Instant-start computers possible with new breakthrough
A conceptual illustration of the reversal of a magnetization (given by the compasses) with the application electric field (blue) applied across the gold capacitors. The compass needles under the electric field are rotated 180 degrees from those that are not under electric field (zero rotated). Furthermore, a two-step switching sequence is illustrated by the blurred compass needle in the compass under the electric field, making an intermediate state between the zero and 180 degrees rotated states while under the electric field. A team of researchers led by John Heron, a postdoctoral associate at Cornell University, performed this work.
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Magnetic memories and devices have historically relied on a current of electric charge to generate a magnetic field or the injection of a spin-polarized current to reverse the magnetization of a magnetic layer. These currents are the primary source of power consumption and heating in these devices.
This issue has triggered a new line of research in spintronics: The pursuit of 180 degrees magnetization switching with an applied electric field (i.e., no current flow). Nature has imposed great barriers that complicate such an endeavor; for instance, a compass needle is not sensitive to an electric field but is to a magnetic field. Magnetoelectric multiferroics (materials or heterostructures that possess more than one ferroic parameter with the electric and magnetic orders coupled) enable the electric field control of magnetism. However, the reversal of a magnetization by purely an applied electric field has been elusive due to material symmetry constraints.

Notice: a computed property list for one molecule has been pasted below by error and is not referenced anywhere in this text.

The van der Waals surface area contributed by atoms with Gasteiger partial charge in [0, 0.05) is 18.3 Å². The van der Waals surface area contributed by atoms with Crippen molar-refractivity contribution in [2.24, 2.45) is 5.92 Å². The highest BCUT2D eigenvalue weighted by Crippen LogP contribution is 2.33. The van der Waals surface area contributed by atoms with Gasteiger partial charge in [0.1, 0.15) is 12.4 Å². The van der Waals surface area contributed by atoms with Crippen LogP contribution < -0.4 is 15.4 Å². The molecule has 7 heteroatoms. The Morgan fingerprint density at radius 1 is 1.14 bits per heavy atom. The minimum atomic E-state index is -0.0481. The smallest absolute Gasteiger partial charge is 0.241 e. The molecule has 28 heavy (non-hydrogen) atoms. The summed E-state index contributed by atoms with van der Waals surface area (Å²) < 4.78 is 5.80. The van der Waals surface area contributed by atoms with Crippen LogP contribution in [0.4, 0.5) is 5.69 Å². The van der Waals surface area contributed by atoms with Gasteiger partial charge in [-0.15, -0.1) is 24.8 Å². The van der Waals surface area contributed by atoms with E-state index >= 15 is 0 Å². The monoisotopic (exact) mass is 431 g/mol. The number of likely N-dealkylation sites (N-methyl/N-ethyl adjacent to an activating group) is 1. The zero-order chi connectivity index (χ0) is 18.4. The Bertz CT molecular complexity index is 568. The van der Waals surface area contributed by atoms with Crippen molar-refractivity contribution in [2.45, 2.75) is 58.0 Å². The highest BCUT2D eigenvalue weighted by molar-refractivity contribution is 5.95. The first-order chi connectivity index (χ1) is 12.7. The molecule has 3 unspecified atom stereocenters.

In an article published in the Dec. 18, 2014, online issue of Nature, Heron et al. describe a pathway to the reversal of a magnetization with an applied electric field at room temperature using a multiferroic-based heterostructure (Co.90Fe.10/BiFeO3). They propose a mechanism for this switching that relies on the ferroelectric polarization and the canted moment of BiFeO3 switching together under the applied electric field in two sequential steps. The results are then used to demonstrate the electric field control of a traditional spintronic device at room temperature and indicate that the scaled energy consumption is ~ 1 order of magnitude smaller than switching the device with a spin-polarized current.
The research was supported in part by a grant from the National Science Foundation.
To learn more, see the Cornell Chronicle story Multiferroic heroics put instant-on computing in sight.
Or, read Heron's paper "Deterministic switching of ferromagnetism at room temperature using an electric field" in Nature Here. Or see the Nature News and Views story, "Materials science: Two steps for a magnetoelectric switch," Here. (Date of Image: December 2014)
Credit: John Heron
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